Wade said the first cutting of Timothy back in the spring was of "great quality." Jerry recalled that an 80-year-old former dairy farmer remarked that the Timothy field produced the prettiest hay he had ever seen.

The Hills said they have pushed the production of Timothy because of specific needs of horses.

"According to my local veterinarian, Timothy can be fed to sick horses and will not cause further complications," said Jerry. "It is the only grass I know that is safe to feed to sick horses."

Besides alfalfa and Timothy, the Hills also produce ryegrass and soybeans for hay. They grow oats and bale the straw as well.

The Hills produce square bales for use on their farm as well as for sale to the public. They store the bales in old chicken houses on their property.

Martha noted that the family got out of the poultry business in 2004.

In part, the family’s interest in specialty grasses came from the need to remove mares from grazing fescue 30 to 60 days prior to foaling. And the rest is history.

Local Involvement, Statewide Impact

The Hills have been selected by their local Farmers Federation chapter to represent the area’s need for an equine disaster relief program.

"We will represent the folks of Lawrence County in Montgomery," said Wade. "We will petition the state Farmers Federation for the program."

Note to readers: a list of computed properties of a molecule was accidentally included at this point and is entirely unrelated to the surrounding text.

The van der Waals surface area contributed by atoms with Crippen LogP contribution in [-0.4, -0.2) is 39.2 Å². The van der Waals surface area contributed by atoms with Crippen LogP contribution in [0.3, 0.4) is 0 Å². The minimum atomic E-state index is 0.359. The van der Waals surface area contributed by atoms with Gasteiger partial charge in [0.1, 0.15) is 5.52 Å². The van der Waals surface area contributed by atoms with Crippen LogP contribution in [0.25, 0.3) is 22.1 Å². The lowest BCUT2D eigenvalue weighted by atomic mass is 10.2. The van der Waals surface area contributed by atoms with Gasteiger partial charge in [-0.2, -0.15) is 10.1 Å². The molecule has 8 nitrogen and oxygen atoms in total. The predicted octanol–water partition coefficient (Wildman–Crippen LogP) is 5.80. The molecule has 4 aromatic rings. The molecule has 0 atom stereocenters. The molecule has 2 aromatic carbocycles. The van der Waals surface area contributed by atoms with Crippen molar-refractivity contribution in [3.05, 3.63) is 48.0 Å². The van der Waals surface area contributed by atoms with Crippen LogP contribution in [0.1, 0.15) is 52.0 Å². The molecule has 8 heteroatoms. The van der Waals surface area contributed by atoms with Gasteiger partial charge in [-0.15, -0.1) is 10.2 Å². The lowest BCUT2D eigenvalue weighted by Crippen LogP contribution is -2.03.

Jerry said the program they are requesting would be similar to programs already in place that benefit cattle farmers in years of drought or disaster.

"One of the reasons this type of program doesn’t exist is that most horse people only have a couple of horses," said Jerry. "But folks like us, who make their living with horses, need a relief program for those really bad years."

New Interests

While horses remain their livelihood, the Hills are considering another move into the cattle industry.

Jerry said that they will soon acquire some nearby pastureland from a neighbor.

"We are planning on putting cattle on the property," said Jerry. "We hope this will benefit our operation."

Loyal to Local Co-op

The Hills are loyal customers of the Lawrence County Exchange in Moulton. They believe in the Co-op system and what it tries to do for producers on the local level.

"We tell them what we need and they do their best to satisfy that need," said Jerry. "They give us products, information and services."

They have a high opinion of store manager Darrell Thompson, noting that he is always willing to help them with products and information concerning any of their ventures.

In return, Thompson said the Hills are "good Co-op customers."

A Real Cowboy

Martha recalled a story about three-year-old Wade.

Wade had climbed a gate to mount one of the family’s horses. He rode the animal and was doing well. The horse got spooked and ran across the pasture. It threw Wade off in a rocky area. Martha said she knew he was hurt badly. When she and Jerry got to him, fortunately he had landed in the mud. As Wade got up, all he had to say was "I rode her like a real cowboy, didn’t I, Daddy?"

Contact Information

Persons interested in contacting the Hills may call Jerry at (256) 773-8013 or Wade at (256) 565-0600. Their farm address is 4707 County Road 203, Danville, AL 35619.

Susie Sims is a freelance writer from Haleyville.